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Australian Web Accessibility Reviews Open To All

An online forum allowing anyone to become involved in accessibility reviews of major government and corporate websites has been launched in Australia.

No technical or specialist knowledge is needed to participate in the Australian Web Access Review (AWARe:
http://www.aware.org.au/ ),
which asks volunteers to evaluate the accessibility of prominent Australian websites by answering 13 questions, based around WCAG 2.0 (the international Web Content Accessibility Guidelines).

Set up by Media Access Australia (MAA:
http://www.mediaaccess.org.au/ ),
a not-for-profit organisation that provides information on technology access issues, AWARe posts review results on its website, which are then used to drive change within industry and government. MAA say it will “actively pursue websites highlighted as inaccessible by AWARe reviews”.

MAA new media manager Scott Hollier told E-Access Bulletin that AWARe provides a way for anybody to comment on website accessibility. “In the past this has been difficult due to the technical nature of accessibility audits, the cost involved in obtaining an audit or the fear of trying to approach a large organisation with an inaccessible website. AWARe addresses these concerns by giving people who face accessibility issues the opportunity to directly review them online, and discuss the issues in the forums”, he said.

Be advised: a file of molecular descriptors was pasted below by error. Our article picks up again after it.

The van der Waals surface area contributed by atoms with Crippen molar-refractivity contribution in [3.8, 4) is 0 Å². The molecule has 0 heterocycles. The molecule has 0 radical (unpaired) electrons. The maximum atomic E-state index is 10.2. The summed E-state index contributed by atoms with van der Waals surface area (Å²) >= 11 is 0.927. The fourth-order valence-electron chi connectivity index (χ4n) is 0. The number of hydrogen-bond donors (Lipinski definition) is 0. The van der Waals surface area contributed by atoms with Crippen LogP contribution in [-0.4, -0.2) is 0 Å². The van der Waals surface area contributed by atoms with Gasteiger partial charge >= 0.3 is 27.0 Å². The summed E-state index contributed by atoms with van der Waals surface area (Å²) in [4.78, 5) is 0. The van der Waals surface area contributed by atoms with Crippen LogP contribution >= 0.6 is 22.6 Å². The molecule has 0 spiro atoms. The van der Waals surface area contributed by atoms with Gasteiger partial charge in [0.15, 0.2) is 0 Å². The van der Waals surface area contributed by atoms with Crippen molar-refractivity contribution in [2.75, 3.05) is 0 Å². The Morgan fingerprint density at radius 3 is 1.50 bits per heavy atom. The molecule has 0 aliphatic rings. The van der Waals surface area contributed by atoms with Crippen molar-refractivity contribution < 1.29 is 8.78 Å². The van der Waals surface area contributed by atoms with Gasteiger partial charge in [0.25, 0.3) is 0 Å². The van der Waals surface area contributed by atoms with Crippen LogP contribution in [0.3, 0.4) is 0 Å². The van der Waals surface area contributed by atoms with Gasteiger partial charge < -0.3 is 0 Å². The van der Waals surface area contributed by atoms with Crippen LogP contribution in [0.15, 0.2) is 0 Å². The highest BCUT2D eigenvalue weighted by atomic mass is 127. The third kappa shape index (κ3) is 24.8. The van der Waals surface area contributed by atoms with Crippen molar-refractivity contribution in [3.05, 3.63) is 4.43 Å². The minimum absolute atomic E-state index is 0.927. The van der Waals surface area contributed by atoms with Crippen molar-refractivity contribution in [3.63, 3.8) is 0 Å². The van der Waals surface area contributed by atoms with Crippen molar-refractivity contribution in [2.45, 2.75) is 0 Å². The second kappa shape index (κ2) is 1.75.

Although the forum only reviews Australian websites, anyone from any country can participate in AWARe, which has already reviewed five government websites, including a disability services site, Centrelink (rated as only “somewhat accessible”); a flu pandemic information site; and a digital TV switchover site.

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